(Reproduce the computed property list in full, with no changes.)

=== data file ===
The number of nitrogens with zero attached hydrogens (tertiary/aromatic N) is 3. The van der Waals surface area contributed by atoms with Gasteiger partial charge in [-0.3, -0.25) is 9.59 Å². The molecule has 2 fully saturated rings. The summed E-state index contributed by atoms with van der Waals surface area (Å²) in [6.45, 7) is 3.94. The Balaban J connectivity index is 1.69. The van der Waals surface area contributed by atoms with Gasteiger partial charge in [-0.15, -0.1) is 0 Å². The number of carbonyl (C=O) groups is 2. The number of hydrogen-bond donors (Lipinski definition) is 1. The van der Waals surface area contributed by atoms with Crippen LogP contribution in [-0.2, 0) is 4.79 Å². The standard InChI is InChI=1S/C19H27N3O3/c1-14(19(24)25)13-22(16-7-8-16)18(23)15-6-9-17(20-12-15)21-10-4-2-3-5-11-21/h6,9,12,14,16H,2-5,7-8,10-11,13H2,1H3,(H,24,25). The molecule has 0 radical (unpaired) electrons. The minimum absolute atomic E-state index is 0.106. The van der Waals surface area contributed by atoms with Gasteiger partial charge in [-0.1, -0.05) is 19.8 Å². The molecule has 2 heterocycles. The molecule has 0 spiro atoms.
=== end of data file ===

The number of nitrogens with zero attached hydrogens (tertiary/aromatic N) is 3. The van der Waals surface area contributed by atoms with Gasteiger partial charge in [-0.3, -0.25) is 9.59 Å². The molecule has 2 fully saturated rings. The summed E-state index contributed by atoms with van der Waals surface area (Å²) in [6.45, 7) is 3.94. The Balaban J connectivity index is 1.69. The van der Waals surface area contributed by atoms with Gasteiger partial charge in [-0.15, -0.1) is 0 Å². The number of carbonyl (C=O) groups is 2. The number of hydrogen-bond donors (Lipinski definition) is 1. The van der Waals surface area contributed by atoms with Crippen LogP contribution in [-0.2, 0) is 4.79 Å². The standard InChI is InChI=1S/C19H27N3O3/c1-14(19(24)25)13-22(16-7-8-16)18(23)15-6-9-17(20-12-15)21-10-4-2-3-5-11-21/h6,9,12,14,16H,2-5,7-8,10-11,13H2,1H3,(H,24,25). The molecule has 0 radical (unpaired) electrons. The minimum absolute atomic E-state index is 0.106. The van der Waals surface area contributed by atoms with Gasteiger partial charge in [-0.1, -0.05) is 19.8 Å². The molecule has 2 heterocycles. The molecule has 0 spiro atoms.